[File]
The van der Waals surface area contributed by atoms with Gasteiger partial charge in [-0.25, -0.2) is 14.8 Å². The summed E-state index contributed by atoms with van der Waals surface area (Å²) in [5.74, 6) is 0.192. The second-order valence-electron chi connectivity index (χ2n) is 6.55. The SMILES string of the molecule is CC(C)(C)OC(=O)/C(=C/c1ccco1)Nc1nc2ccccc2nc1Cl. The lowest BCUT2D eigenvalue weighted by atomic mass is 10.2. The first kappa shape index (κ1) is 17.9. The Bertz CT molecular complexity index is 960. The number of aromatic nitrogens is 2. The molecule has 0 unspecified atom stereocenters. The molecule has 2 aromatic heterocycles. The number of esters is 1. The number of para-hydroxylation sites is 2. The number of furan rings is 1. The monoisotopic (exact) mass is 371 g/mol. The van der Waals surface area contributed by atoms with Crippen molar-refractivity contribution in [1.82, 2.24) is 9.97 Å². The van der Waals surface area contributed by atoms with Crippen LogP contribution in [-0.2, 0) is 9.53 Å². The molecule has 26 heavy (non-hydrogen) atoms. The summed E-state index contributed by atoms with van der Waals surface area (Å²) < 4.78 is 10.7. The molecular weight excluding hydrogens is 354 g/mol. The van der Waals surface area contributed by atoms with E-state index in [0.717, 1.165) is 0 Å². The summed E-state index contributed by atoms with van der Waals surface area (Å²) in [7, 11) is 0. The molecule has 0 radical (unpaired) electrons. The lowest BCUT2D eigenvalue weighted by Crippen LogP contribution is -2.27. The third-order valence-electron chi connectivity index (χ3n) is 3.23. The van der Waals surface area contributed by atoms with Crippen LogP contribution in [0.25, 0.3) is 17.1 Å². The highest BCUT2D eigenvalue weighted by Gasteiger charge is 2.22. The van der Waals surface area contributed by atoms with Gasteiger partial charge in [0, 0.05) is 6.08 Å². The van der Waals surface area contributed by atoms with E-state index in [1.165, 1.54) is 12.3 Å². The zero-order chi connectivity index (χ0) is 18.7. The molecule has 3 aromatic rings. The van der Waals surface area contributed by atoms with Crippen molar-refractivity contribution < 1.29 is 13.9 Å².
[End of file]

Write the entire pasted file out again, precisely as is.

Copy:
The van der Waals surface area contributed by atoms with Gasteiger partial charge in [-0.25, -0.2) is 14.8 Å². The summed E-state index contributed by atoms with van der Waals surface area (Å²) in [5.74, 6) is 0.192. The second-order valence-electron chi connectivity index (χ2n) is 6.55. The SMILES string of the molecule is CC(C)(C)OC(=O)/C(=C/c1ccco1)Nc1nc2ccccc2nc1Cl. The lowest BCUT2D eigenvalue weighted by atomic mass is 10.2. The first kappa shape index (κ1) is 17.9. The Bertz CT molecular complexity index is 960. The number of aromatic nitrogens is 2. The molecule has 0 unspecified atom stereocenters. The molecule has 2 aromatic heterocycles. The number of esters is 1. The number of para-hydroxylation sites is 2. The number of furan rings is 1. The monoisotopic (exact) mass is 371 g/mol. The van der Waals surface area contributed by atoms with Crippen molar-refractivity contribution in [1.82, 2.24) is 9.97 Å². The van der Waals surface area contributed by atoms with Crippen LogP contribution in [-0.2, 0) is 9.53 Å². The molecule has 26 heavy (non-hydrogen) atoms. The summed E-state index contributed by atoms with van der Waals surface area (Å²) < 4.78 is 10.7. The molecular weight excluding hydrogens is 354 g/mol. The van der Waals surface area contributed by atoms with E-state index in [0.717, 1.165) is 0 Å². The summed E-state index contributed by atoms with van der Waals surface area (Å²) in [7, 11) is 0. The molecule has 0 radical (unpaired) electrons. The lowest BCUT2D eigenvalue weighted by Crippen LogP contribution is -2.27. The third-order valence-electron chi connectivity index (χ3n) is 3.23. The van der Waals surface area contributed by atoms with Crippen LogP contribution in [0.25, 0.3) is 17.1 Å². The highest BCUT2D eigenvalue weighted by Gasteiger charge is 2.22. The van der Waals surface area contributed by atoms with Gasteiger partial charge in [0, 0.05) is 6.08 Å². The van der Waals surface area contributed by atoms with E-state index in [1.165, 1.54) is 12.3 Å². The zero-order chi connectivity index (χ0) is 18.7. The molecule has 3 aromatic rings. The van der Waals surface area contributed by atoms with Crippen molar-refractivity contribution < 1.29 is 13.9 Å².